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The Fighting Becs Part 9 – The daring dozen at Bari

Jeff Ramsay

We left off in on the 18th of September 1943 with the US 5th Army, including the Batswana gunners of 278, 279, and 280 batteries of the 87th HAA Royal Artillery Regiment, linking up with the British 8th Army, which by then included some 3,000 additional Batswana combatants brought over from North Africa.

In the days that followed the Batswana HAA batteries helped provide artillery cover for the 5th Army’s advance on the major Italian port city of Naples. As part of the frontline they thus became engaged in the final, fierce stages of the heavy fighting at Chiunzi Pass, otherwise known as “88 Junction” for the number of troops cut down by the notorious German .88 flak guns.

In the shadow of the famous Mount Vesuvius volcano, the pass had been taken by US Special Forces of the 3rd and 4th Ranger Battalions at the beginning of the Salerno campaign. But in the context of the near disaster at the beach head they had subsequently found themselves cut off behind enemy lines for eighteen days.

As part of the relief column, the Batswana gunners were among those who took causalities in the face of a constant barrage from German mortars, flak guns and armour. For its part the Germans 10th Army continued to put up a stout resistance, taking advantage of the mountainous terrain to once more initially stall the advance of their opponents.

The tide of the battle began to shift on the 27th of September 1943 when the people of Naples rose up in a popular uprising that over the next four days largely liberated their city from the German occupiers; an important milestone in the emergence of the Italian Resistance as a significant force in the unfolding struggle.

Finding their position now untenable the Germans concentrated on destroying the harbour’s infrastructure before finally evacuating the city on the 1st of October. The 10th Army, however,  quickly redeployed to form part of the defensive "Volturno Line" that by then ran across Italy from Castle Volturno on the west coast to the Adriatic port of Bari on the east coast. The latter town was captured by the 8th Army on the 4th of October.

After securing Naples, the 5th Army advanced to the Volturno River where it challenged the Germans for control of the strategic bridges at Capua, Grazzianise and Cancello. In this battle the "Becs" of the 87th artillery helped secure the skies with their mobile 3.7 guns, while other Batswana among the "Desert Rats" of the 7th armoured division carried out field firing for the advancing infantry.

On 19th of October 1943 the Volturno Line was broken, but the Germans continued to inflict heavy casualties on the various allied forces now arrayed against them, while falling back to their more heavily fortified "Gustav Line". In this further advance the Batswana gunners were once more ordered to revert to field firing on German panzer (tank) units in the hills around the Gulf of Gaeta.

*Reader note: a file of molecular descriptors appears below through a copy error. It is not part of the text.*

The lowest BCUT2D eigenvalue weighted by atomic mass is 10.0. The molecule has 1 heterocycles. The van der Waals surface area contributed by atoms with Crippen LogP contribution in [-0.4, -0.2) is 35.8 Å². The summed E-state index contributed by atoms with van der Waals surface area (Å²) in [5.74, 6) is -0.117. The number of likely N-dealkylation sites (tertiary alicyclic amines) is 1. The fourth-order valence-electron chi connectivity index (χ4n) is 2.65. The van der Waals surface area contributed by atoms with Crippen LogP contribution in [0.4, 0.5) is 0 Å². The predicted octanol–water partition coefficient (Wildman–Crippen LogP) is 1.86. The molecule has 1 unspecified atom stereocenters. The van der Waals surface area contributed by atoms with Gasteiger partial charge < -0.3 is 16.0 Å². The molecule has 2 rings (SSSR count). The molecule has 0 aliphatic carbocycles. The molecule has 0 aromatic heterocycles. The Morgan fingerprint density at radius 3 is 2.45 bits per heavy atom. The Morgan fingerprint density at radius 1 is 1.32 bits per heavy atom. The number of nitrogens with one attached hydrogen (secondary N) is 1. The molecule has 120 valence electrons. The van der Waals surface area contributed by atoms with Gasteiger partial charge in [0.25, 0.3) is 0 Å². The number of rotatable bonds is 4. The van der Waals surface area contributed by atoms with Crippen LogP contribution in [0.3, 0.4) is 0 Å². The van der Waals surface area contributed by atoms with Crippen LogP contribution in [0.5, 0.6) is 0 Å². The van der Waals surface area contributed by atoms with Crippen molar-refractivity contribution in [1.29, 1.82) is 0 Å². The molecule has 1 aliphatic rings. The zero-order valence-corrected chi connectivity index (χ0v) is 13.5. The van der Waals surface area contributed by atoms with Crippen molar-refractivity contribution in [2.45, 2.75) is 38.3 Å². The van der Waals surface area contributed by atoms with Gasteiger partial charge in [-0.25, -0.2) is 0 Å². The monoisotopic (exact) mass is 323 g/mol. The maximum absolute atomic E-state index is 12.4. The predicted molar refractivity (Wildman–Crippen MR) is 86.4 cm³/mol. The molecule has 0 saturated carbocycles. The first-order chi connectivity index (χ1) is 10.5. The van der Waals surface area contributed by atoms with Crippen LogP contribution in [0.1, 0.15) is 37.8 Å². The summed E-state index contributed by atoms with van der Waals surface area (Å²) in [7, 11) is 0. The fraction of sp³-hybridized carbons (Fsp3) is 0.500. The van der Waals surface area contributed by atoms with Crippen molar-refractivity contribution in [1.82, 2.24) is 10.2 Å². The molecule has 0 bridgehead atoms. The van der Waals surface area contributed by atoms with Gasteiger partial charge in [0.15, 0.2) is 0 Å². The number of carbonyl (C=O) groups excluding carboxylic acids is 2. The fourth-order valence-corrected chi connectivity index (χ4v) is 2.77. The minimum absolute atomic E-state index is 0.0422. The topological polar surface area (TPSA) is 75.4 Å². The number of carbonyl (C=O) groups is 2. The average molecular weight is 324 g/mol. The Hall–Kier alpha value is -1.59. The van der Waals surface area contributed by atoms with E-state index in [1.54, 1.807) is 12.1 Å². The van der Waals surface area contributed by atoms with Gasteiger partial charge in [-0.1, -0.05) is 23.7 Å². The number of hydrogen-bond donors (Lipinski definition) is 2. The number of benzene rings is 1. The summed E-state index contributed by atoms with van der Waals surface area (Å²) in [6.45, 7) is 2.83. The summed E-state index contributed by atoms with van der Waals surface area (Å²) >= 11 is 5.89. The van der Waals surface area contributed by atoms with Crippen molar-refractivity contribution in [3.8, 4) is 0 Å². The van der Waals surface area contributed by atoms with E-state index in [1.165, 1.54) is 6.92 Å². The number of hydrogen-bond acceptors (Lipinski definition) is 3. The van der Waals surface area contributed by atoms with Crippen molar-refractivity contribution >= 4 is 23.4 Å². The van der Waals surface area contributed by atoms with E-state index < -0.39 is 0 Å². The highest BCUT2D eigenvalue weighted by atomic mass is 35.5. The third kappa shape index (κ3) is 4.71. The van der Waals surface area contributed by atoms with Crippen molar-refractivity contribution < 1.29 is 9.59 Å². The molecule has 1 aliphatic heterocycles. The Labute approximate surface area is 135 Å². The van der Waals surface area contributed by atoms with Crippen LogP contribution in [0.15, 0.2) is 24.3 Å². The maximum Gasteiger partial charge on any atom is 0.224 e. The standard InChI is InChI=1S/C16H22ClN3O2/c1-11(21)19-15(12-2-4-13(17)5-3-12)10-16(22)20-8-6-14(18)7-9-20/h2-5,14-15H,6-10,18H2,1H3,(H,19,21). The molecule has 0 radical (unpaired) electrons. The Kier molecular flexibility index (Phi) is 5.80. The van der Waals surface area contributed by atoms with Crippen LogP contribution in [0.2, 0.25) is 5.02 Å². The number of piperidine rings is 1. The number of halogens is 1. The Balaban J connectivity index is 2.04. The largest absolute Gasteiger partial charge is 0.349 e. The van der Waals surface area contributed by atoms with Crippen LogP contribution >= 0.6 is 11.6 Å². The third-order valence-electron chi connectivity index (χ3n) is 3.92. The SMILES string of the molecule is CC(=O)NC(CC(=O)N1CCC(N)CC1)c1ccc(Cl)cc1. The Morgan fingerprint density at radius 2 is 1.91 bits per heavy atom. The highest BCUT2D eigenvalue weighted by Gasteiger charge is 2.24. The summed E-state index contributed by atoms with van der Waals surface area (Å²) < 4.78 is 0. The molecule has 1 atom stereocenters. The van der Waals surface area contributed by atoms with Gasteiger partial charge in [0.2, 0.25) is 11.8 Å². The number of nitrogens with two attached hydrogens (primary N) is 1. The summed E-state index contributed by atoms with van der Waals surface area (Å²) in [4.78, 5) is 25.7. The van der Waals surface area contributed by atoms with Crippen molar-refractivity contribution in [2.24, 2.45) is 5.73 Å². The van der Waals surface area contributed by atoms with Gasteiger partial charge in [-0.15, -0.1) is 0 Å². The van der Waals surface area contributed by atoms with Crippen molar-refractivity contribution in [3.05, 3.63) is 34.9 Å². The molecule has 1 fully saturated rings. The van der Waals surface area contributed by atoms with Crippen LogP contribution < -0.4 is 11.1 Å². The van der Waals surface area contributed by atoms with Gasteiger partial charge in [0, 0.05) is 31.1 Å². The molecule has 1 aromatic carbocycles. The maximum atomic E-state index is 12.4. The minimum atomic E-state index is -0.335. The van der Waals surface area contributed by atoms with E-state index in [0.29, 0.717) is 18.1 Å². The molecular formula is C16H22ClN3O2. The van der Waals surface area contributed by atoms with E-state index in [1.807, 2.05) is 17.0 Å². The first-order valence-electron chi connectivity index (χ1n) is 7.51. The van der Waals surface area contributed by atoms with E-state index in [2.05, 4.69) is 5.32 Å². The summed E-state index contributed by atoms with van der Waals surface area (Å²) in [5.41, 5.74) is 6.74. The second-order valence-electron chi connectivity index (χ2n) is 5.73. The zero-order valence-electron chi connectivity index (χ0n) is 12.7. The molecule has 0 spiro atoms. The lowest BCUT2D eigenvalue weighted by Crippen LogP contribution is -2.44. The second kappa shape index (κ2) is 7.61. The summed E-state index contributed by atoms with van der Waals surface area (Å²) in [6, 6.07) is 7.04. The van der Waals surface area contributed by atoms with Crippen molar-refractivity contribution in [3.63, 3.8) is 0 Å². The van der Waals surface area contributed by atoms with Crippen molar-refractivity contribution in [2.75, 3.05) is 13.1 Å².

Thereafter, a Luftwaffe attack on the Bangwato and Bakwena gunners resulted in the downing of six German planes around the small coastal town of Mondragone. Former APC Pioneer Corp Major R.A.R. Bent later wrote:

"The fine work of the regiment from Salerno to the Garigliano approaches had earned its Colonel the D.S.O. [Distinguished Service Order], and the honour of one was the honour of all. The spirit of the Bangwato gunners during these months of battle is hard to describe; it was sufficient to say that they were on top of the world, serving and firing great guns which were of no mean account in forcing the enemy from one position to another. No effort was too much for them, nor could anything terrify them: the African gunners’ dream of firing in the field had been fulfilled."

Meanwhile, at Bari, the Batswana of 1979 APC Smoke Company also distinguished itself during a massive evening Luftwaffe raid. The enemy had hit an ammunition ship close to a 24 man Batswana platoon, which began to burn out of control.

Aware of the danger the Batswana held their ground. When the explosion occurred five were killed and another seven critically wounded. One of the wounded was miraculously rescued floating unconscious out to sea with a head wound. He had been given up for dead when he returned to his unit fourteen days later.

During the raid the dozen survivors struggled to maintain the screen surrounded by fire and death. A total of thirteen ships were sunk during the raid, all from hits sustained in the four minutes before the smoke screen was raised and maintained.

But for the men of 1979 Company, in particular, a bad situation could have undoubtedly been much worse. For personal heroism in rallying his men following the explosion Corporal Chitu Bakombi was awarded the British Empire Medal, while the platoon's officer, Lieutenant N.F. Moor was awarded an M.B.E.

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Is COVID-19 Flogging an Already Dead Economic Horse?

9th September 2020

The Central Bank has by way of its Monetary Policy Statement informed us that the Botswana economy is likely to contract by 8.9 percent over the course of the year 2020.

The IMF paints an even gloomier picture – a shrinkage of the order of 9.6 percent.  That translates to just under $2 billion hived off from the overall economic yield given our average GDP of roughly $18 billion a year. In Pula terms, this is about P23 billion less goods and services produced in the country and you and I have a good guess as to what such a sum can do in terms of job creation and sustainability, boosting tax revenue, succouring both recurrent and development expenditure, and on the whole keeping our teeny-weeny economy in relatively good nick.

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Union of Blue Bloods

9th September 2020

Joseph’s and Judah’s family lines conjoin to produce lineal seed

Just to recap, General Atiku, the Israelites were not headed for uncharted territory. The Promised Land teemed with Canaanites, Hittites, Amorites, Perizzites, Hivites, and Jebusites. These nations were not simply going to cut and run when they saw columns of battle-ready Israelites approach: they were going to fight to the death.